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تاريخ درج: 18/11/98   The Hindu


Rare tribal rugs
from Central Asia on display at a Chennai exhibition




98/11/18 - سایت اطلاع رسانی فرش ایران - کارپتور
    FEBRUARY 03, 2020
    

    By: Chitra Deepa Anantharam
    
    

    Danny Mehra says the beauty of his tribal carpet collection lies in the spontaneity of its themes and motifs
    “Rug collection for me is a kind of a helpless obsession. My house is filled with rugs from the villages of Central Asia and the Caucasus mountains, yet my journey continues,” says Danny Mehra, curator of rare tribal rugs for the past 25 years. The collector was in the city to showcase his collection last week at The Folly, Amethyst.
    “Each carpet you find here is the unique creative expression of the woman who had woven it. The design has been imagined by her and it cannot be replicated. The art is abstract, spontaneous and naïve,” explains Danny.
    

    He talks about how the ethnographic context in which these carpets were made is now nearly extinct. “The soul is gone. Some communities over there are involved in the revival process, which is why I think these are precious.”
    

    He has also created an art display by mounting remnants of carpet trimmings on canvas. Over the years, as the rug fragments came in from around the globe, they needed some repair and conservation work, and damaged parts cut off. His wife Renuka and her artist friend Mohua Roy decided to mount the remnants on canvas with a colour-coordinated background.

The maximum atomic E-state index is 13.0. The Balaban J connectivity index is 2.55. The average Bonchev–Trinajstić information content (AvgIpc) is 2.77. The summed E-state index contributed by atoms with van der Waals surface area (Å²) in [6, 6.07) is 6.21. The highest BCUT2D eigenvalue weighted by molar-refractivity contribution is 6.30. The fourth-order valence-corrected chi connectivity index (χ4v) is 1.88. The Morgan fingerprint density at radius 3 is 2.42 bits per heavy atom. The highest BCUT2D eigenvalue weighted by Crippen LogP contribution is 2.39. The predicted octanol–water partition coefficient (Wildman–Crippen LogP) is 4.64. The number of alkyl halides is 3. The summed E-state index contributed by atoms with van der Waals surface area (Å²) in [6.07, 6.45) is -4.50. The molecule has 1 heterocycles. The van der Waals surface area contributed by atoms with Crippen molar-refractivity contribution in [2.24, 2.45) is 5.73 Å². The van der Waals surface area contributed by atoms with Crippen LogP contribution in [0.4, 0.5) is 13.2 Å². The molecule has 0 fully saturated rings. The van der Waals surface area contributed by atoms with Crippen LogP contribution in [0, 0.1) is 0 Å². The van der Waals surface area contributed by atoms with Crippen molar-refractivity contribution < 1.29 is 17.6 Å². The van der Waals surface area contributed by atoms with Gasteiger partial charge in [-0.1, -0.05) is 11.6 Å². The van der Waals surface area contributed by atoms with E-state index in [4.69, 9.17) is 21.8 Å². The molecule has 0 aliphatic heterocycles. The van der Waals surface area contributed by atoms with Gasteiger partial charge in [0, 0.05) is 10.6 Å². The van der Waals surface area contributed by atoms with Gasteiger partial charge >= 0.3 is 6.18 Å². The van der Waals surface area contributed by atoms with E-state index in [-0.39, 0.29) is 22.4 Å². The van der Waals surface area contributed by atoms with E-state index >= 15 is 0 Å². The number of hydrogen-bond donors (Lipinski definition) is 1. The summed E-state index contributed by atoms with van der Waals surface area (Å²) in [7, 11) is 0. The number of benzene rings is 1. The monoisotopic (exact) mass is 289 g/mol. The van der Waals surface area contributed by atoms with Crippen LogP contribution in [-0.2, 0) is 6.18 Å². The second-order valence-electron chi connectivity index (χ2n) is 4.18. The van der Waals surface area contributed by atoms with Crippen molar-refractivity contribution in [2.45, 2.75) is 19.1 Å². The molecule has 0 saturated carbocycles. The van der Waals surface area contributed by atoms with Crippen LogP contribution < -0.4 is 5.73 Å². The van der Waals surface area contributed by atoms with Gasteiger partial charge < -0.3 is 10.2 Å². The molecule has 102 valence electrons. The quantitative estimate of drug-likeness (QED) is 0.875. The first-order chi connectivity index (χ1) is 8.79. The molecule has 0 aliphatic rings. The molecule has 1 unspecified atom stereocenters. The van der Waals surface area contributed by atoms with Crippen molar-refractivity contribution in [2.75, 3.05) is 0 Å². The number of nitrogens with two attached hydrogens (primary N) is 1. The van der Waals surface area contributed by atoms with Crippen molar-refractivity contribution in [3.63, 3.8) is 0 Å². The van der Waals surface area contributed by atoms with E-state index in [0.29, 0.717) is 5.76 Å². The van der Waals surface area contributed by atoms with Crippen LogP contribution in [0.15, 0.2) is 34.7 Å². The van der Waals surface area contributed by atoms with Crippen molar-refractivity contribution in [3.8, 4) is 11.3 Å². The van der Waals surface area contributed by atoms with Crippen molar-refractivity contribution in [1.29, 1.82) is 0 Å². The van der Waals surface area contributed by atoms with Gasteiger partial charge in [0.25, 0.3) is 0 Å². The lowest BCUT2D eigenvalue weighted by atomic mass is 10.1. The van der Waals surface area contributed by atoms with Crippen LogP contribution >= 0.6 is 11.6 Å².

“So much work had gone into the making of these rare and antique rugs, it was difficult to just discard the pieces, and I am glad these pieces can now be preserved as artefacts for a longer period,” he says.
    

    “Most of my carpets have found a home in Chennai. Sometimes, I do visit these homes to see how they are maintained. Buyers send photos of how they have displayed it in their homes,” he says, adding with a chuckle, “When a buyer has made up his mind to buy one of my collections, I give them 20 reasons why they should not buy.” He says he does this to make sure they understand how to conserve it. Then admits, it is also because he finds it hard to part with it. 


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